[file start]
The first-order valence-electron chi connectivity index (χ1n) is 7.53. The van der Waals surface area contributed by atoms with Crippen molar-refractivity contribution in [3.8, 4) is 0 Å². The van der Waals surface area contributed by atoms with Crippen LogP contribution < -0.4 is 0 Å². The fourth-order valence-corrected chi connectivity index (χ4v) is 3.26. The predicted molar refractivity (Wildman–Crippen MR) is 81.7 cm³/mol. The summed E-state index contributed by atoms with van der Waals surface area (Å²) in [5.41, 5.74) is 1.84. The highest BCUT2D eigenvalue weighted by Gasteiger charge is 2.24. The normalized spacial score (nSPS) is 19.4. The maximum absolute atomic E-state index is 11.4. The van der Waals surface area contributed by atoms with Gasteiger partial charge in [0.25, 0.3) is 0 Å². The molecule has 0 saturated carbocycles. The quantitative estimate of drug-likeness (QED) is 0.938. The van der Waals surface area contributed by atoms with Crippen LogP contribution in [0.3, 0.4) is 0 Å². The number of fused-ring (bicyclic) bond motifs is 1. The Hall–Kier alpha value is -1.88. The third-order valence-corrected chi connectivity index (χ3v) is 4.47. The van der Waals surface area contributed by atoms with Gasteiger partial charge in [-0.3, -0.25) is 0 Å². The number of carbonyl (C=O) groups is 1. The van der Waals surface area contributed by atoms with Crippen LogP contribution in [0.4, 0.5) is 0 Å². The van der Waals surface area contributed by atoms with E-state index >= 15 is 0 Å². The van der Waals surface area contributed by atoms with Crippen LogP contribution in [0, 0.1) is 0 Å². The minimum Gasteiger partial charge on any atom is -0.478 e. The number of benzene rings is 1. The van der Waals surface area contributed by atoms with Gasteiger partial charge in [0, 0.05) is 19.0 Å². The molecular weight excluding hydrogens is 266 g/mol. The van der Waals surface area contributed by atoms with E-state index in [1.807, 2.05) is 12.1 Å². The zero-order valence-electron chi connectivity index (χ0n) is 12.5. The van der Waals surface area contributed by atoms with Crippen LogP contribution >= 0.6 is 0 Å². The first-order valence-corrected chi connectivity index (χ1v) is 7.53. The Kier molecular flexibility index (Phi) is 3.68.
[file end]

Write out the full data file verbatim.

The first-order valence-electron chi connectivity index (χ1n) is 7.53. The van der Waals surface area contributed by atoms with Crippen molar-refractivity contribution in [3.8, 4) is 0 Å². The van der Waals surface area contributed by atoms with Crippen LogP contribution < -0.4 is 0 Å². The fourth-order valence-corrected chi connectivity index (χ4v) is 3.26. The predicted molar refractivity (Wildman–Crippen MR) is 81.7 cm³/mol. The summed E-state index contributed by atoms with van der Waals surface area (Å²) in [5.41, 5.74) is 1.84. The highest BCUT2D eigenvalue weighted by Gasteiger charge is 2.24. The normalized spacial score (nSPS) is 19.4. The maximum absolute atomic E-state index is 11.4. The van der Waals surface area contributed by atoms with Gasteiger partial charge in [0.25, 0.3) is 0 Å². The molecule has 0 saturated carbocycles. The quantitative estimate of drug-likeness (QED) is 0.938. The van der Waals surface area contributed by atoms with Crippen LogP contribution in [0.3, 0.4) is 0 Å². The number of fused-ring (bicyclic) bond motifs is 1. The Hall–Kier alpha value is -1.88. The third-order valence-corrected chi connectivity index (χ3v) is 4.47. The van der Waals surface area contributed by atoms with Gasteiger partial charge in [-0.3, -0.25) is 0 Å². The number of carbonyl (C=O) groups is 1. The van der Waals surface area contributed by atoms with Crippen LogP contribution in [0.4, 0.5) is 0 Å². The van der Waals surface area contributed by atoms with E-state index >= 15 is 0 Å². The van der Waals surface area contributed by atoms with Crippen LogP contribution in [0, 0.1) is 0 Å². The minimum Gasteiger partial charge on any atom is -0.478 e. The number of benzene rings is 1. The van der Waals surface area contributed by atoms with Gasteiger partial charge in [0, 0.05) is 19.0 Å². The molecular weight excluding hydrogens is 266 g/mol. The van der Waals surface area contributed by atoms with E-state index in [1.807, 2.05) is 12.1 Å². The zero-order valence-electron chi connectivity index (χ0n) is 12.5. The van der Waals surface area contributed by atoms with Crippen LogP contribution >= 0.6 is 0 Å². The first-order valence-corrected chi connectivity index (χ1v) is 7.53. The Kier molecular flexibility index (Phi) is 3.68.